FIU Victim Advocate Weighs in on Stalking

Man looks through window. Jesse Fraga / PantherNOW.

Martina Brady / Staff Writer

Ever since FIU closed due to the pandemic in March 2020, there have been no reported stalking cases on campus according to FIUPD. 

A stark difference to previous years, when stalking cases at FIU spiked.

According to FIUPD’s most recent report, from 2017 to 2019, 47 cases of stalking occurred at Modesto Maidique Campus and 14 cases occurred in MMC housing. These statistics show an increase from 2014 to 2016, which reported 37 cases of stalking at MMC and seven cases in MMC housing. 

Stalking cases at BBC are significantly lower, reporting two cases on campus and two cases in BBC housing between 2017 and 2019 according to FIUPD. BBC reported only one case of stalking on campus between 2014 and 2016.

In 2020, both MMC and BBC campuses had one case of stalking in February.

FIU advocate Elisabeth Simpson, assistant director of the Victim Empowerment Program, offered her insights on the nature of stalking at the university.

“The perpetrator’s intent is to instill tremendous fear in the victim,” said Simpson, who holds a mental health counselor license from Nova Southeastern University.

FIUPD defines stalking as two or more “acts which the stalker directly, indirectly or through third parties, by any action, method, device or means follows, monitors, observes, surveils, threatens or communicates to or about, a person or interferes with a person’s property.”

These behaviors can include following, leaving gifts or objects, spreading rumors or threatening the victim.

A stalking case occurred recently at FIU when campus police arrested graduate student Huayan Gao. The armed student was later found to have sent threatening emails to a professor and members of her family. 

Simpson said she has seen a range of stalking behaviors at FIU in her five years working with FIU’s Counseling and Psychological Services (CAPS).

A report from Sam Houston State University found that college students are twice as likely to experience stalking, yet less likely to seek help. College students are also more likely to experience cyberstalking.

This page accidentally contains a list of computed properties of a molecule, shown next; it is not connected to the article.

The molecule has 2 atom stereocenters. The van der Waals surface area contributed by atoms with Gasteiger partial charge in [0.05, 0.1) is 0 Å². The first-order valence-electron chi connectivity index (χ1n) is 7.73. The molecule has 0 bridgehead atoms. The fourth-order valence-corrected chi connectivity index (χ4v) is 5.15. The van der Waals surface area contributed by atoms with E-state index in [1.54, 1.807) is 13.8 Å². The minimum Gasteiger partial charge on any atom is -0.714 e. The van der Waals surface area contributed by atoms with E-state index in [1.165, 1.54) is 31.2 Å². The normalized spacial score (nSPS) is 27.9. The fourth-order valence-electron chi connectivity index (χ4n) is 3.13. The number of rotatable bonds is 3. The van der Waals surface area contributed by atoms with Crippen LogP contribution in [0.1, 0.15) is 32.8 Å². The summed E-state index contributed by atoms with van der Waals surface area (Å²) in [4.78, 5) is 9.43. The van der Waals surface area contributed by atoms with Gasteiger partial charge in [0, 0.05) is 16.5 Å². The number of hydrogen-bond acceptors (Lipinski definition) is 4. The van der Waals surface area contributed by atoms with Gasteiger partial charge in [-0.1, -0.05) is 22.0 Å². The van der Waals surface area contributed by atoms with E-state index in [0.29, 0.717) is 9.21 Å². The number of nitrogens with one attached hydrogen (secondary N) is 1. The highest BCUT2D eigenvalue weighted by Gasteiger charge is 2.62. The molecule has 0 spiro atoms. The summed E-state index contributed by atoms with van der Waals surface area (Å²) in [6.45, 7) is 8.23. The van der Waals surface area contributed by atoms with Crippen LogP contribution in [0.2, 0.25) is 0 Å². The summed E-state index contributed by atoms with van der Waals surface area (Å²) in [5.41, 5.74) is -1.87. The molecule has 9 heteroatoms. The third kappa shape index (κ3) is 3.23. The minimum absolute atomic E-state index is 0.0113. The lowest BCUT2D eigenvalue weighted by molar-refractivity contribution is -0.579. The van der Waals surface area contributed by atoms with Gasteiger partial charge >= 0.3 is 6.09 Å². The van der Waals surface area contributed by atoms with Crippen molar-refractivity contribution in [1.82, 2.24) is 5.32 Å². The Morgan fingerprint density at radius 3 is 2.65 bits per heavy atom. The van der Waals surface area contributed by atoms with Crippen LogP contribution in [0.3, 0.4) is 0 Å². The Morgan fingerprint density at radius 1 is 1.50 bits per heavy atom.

Simpson explained a common misconception about stalking.

“One of the most important things I think people tend to not understand about stalking, is that first of all, it’s a range of behaviours,” said Simpson. “These are not behaviors to be taken lightly, they can be quite dangerous.”

Like many forms of domestic violence, Simpson added, stalking is about power and control.

According to Simpson, a stalker can be triggered by a romantic or social rejection, such as the end of a relationship or an unrequited interest. 

“I’ve seen the motivation, where the perpetrator just can’t believe that the relationship is over and is… struggling with it,” she said. “I’ve seen it where the perpetrator was found and determined that they’re going to get that person back no matter what, even if it puts them in jail.”

Working with victims at FIU, the victim advocate counselor often sees stalking behaviors begin in the classroom.

“I’ve worked on cases in the classroom setting, where someone isn’t completely understanding… some of the social norms or boundaries around relationships,” she said. “Those cases really create tremendous distress in the victim because they’re not understanding the behavior, they’re not understanding why the [stalker] won’t stop when they say no.”

When dealing with a mild stalking case, confrontation can be an effective way to deal with a stalker. Simpson explained ways to differentiate a mild from a severe case.

“One [strategy] would be to just… tell this person to stop contacting you,” said Simpson. “Generally, in milder cases that seems to be sufficient.”